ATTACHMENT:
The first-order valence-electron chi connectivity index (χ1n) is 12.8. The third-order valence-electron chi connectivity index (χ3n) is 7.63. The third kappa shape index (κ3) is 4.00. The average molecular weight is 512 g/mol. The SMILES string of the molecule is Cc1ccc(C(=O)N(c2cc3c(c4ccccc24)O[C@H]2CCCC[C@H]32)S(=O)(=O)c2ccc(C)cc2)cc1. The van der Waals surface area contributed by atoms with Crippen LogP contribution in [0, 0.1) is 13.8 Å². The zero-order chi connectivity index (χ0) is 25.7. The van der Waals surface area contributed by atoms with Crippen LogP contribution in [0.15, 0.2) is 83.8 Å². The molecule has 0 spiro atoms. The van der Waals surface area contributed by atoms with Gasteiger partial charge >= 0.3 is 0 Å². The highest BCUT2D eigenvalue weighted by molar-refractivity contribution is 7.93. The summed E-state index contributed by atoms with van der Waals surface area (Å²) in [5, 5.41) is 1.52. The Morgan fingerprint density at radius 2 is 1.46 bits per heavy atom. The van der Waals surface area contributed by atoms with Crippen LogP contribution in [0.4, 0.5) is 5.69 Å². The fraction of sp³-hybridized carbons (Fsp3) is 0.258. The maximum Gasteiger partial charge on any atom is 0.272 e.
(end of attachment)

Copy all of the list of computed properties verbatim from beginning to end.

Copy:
The first-order valence-electron chi connectivity index (χ1n) is 12.8. The third-order valence-electron chi connectivity index (χ3n) is 7.63. The third kappa shape index (κ3) is 4.00. The average molecular weight is 512 g/mol. The SMILES string of the molecule is Cc1ccc(C(=O)N(c2cc3c(c4ccccc24)O[C@H]2CCCC[C@H]32)S(=O)(=O)c2ccc(C)cc2)cc1. The van der Waals surface area contributed by atoms with Crippen LogP contribution in [0, 0.1) is 13.8 Å². The zero-order chi connectivity index (χ0) is 25.7. The van der Waals surface area contributed by atoms with Crippen LogP contribution in [0.15, 0.2) is 83.8 Å². The molecule has 0 spiro atoms. The van der Waals surface area contributed by atoms with Gasteiger partial charge >= 0.3 is 0 Å². The highest BCUT2D eigenvalue weighted by molar-refractivity contribution is 7.93. The summed E-state index contributed by atoms with van der Waals surface area (Å²) in [5, 5.41) is 1.52. The Morgan fingerprint density at radius 2 is 1.46 bits per heavy atom. The van der Waals surface area contributed by atoms with Crippen LogP contribution in [0.4, 0.5) is 5.69 Å². The fraction of sp³-hybridized carbons (Fsp3) is 0.258. The maximum Gasteiger partial charge on any atom is 0.272 e.